The director of operations and registrations at the National Identification and Registration Authority (NIRA) said at a press conference recently that NIRA will be registering only those students whose parents or guardians have already registered with NIRA and also posses the National Identification Numbers (NINs).
The State Minister for Primary Education, Daniel Nokrach Odongo backed this move.
Whereas, the initiative to register children is a good one, the above pre-condition is unfounded, not well-thought through and a latent violation of the rights of children.
Many parents and guardians in Uganda have not registered, and therefore, do not have the required NINs, either due to sheer negligence or because they actually have not been fully-sensitized about the importance of having a national identification document. Thus, their children will miss out because of their parents’ or guardians’ irresponsibility.
Also, it is sad that only those students with a NIN will be allowed to sit for UNEB. It means that a sizeable number of children will miss their education because of a simple procedural oversight! What of the children who have dropped out of school -how will they be registered?
The burden that comes with their parents’ or guardians’ mistakes should not be passed on to children. We are risking having stateless and illiterate people in a world that is moving so fast to realize the Sustainable Development Goals by 2030.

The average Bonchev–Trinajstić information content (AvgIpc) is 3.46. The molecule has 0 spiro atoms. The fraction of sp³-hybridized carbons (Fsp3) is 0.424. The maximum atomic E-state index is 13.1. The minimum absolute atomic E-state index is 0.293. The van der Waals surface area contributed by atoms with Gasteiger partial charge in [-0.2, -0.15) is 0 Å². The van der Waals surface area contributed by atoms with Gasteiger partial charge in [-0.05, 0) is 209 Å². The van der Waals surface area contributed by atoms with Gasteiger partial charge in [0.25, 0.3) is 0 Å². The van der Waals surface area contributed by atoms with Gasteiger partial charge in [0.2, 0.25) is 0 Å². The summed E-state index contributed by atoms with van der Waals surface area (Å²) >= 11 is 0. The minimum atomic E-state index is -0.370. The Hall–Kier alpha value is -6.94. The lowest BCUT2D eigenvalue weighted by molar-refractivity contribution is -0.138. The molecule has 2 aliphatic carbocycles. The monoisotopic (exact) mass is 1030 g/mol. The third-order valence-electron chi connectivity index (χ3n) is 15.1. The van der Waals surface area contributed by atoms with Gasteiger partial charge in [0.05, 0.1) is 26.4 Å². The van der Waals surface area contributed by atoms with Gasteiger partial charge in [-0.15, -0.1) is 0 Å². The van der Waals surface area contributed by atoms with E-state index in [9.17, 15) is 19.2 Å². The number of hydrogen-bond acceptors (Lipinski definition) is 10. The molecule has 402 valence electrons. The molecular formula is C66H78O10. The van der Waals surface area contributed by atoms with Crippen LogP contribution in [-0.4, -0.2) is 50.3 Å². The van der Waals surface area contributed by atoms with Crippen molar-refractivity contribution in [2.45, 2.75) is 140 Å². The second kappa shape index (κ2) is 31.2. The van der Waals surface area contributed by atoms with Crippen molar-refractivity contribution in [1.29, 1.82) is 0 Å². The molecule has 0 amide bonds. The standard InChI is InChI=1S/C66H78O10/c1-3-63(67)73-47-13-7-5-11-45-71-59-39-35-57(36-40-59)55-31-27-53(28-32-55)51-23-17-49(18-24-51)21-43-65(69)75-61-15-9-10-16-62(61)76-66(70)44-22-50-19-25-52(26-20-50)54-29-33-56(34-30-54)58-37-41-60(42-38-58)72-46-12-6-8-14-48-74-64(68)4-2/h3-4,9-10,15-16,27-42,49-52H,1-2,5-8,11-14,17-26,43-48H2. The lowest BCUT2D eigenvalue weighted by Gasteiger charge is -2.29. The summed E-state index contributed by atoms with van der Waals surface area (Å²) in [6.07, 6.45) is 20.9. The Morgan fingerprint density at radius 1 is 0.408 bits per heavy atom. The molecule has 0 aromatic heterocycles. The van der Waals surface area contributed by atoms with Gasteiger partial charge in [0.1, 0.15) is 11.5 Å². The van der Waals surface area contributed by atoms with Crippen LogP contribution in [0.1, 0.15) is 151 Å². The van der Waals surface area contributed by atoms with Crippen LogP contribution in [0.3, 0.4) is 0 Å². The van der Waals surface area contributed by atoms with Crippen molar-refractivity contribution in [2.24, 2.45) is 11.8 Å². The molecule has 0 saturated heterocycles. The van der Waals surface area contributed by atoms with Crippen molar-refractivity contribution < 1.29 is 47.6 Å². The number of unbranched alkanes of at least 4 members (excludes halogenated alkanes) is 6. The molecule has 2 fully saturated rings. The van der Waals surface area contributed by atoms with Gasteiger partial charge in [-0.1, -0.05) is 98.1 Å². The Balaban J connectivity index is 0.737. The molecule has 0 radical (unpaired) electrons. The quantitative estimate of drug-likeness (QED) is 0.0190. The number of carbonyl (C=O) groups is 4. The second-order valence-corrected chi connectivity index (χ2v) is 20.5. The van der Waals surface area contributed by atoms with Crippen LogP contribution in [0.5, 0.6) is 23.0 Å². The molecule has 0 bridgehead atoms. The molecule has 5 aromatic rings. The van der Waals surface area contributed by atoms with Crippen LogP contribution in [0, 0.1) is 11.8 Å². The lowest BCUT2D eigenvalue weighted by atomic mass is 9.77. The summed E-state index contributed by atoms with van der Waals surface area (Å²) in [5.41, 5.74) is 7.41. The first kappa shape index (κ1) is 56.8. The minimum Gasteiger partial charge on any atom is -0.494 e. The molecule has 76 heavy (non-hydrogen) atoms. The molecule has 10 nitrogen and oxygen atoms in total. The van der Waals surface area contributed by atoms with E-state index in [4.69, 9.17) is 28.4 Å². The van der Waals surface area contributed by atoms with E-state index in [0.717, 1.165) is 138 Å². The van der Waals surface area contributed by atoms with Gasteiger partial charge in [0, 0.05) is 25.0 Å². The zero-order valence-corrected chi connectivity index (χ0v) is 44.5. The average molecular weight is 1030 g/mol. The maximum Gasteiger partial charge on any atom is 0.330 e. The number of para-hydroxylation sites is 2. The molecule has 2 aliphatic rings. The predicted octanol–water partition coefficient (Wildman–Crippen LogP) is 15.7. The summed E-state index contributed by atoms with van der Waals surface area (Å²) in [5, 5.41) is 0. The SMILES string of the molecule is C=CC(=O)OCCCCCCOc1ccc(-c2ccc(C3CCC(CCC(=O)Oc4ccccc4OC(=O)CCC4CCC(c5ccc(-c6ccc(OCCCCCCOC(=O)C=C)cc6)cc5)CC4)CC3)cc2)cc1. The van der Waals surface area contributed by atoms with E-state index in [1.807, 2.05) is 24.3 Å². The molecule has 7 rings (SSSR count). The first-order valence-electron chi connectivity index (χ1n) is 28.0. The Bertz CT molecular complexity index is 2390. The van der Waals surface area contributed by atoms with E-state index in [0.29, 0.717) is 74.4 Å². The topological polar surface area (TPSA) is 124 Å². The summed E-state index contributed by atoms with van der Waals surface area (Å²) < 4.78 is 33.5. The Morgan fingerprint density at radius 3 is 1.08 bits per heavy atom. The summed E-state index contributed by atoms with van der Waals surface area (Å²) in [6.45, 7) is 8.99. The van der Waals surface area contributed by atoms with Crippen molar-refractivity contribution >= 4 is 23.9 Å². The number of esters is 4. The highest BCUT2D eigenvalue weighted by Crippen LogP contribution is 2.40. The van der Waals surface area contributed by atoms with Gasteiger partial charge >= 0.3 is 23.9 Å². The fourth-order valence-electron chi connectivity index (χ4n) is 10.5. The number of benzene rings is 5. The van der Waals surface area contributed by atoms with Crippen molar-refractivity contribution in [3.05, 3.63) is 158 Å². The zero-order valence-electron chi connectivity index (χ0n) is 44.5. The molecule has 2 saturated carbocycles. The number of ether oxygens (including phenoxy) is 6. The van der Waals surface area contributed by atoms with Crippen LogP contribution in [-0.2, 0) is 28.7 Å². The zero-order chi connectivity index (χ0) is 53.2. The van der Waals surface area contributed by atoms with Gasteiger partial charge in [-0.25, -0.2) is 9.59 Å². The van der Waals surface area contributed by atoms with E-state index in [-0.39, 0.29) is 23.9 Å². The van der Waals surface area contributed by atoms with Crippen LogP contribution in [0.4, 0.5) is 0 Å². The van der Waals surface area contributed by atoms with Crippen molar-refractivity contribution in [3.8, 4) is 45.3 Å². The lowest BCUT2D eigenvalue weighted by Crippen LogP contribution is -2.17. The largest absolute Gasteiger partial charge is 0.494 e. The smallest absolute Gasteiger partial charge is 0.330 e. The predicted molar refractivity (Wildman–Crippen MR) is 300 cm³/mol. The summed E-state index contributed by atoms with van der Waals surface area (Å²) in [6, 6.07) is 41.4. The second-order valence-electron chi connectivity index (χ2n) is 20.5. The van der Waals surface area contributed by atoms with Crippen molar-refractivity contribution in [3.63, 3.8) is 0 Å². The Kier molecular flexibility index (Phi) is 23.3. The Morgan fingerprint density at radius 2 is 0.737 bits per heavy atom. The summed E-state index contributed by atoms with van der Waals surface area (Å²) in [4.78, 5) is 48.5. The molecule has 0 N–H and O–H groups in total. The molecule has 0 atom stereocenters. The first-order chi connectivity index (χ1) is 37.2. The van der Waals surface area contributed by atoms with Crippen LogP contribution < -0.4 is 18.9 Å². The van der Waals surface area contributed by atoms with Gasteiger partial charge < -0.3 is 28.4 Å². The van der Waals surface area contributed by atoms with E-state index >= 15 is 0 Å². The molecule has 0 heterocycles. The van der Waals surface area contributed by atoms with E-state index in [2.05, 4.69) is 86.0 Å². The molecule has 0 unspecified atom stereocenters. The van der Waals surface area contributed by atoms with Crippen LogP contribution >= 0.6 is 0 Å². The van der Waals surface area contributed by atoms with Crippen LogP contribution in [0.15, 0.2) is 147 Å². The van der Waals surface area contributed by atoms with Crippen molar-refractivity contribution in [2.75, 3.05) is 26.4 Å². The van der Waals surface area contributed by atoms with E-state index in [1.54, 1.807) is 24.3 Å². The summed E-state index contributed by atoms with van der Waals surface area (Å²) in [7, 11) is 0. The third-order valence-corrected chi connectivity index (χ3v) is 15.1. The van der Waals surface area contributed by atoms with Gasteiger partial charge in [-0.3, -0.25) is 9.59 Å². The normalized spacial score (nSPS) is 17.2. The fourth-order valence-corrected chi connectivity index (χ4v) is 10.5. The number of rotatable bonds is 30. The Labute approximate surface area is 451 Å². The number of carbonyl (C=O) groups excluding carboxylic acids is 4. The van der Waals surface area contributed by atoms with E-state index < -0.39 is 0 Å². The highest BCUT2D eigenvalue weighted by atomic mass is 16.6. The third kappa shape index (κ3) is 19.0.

Even the Bible in Deutronomy 24:16, puts it clear that; ‘Fathers shall not be put to death for their children, nor children put to death for their fathers; each is to die for his own sin’.
The Constitution o and the Children Act entitle these children to a right to citizenship. The Education Act of 2008 also entitles all children in Uganda irrespective of heir age, colour, race, ethnicity or any other background a right to education! If we say we are a God-fearing country and a democratic government, we should not go against these tenets. Uganda is also a signatory to the United Nations Convention on the Rights of the Child.
There should be a lot of flexibility during the exercise. If a parent or guardian presents documents to prove their relationship with the child and also prove the child’s birth date, that should suffice. Such documents can be found in baptism cards, child health cards or birth notification cards from their sub-counties.
Some parents have driving permits and passports-which should already be in the identification system! Others have TIN numbers and NSSF cards-which posses all their bio-data! And above all, some villages still issue residence identity cards! All these documents are useful for registering these children. Registration should also cover children who are out of school.
The writer is a District LC-V Councilor representing Budadiri Town Council in Sironko District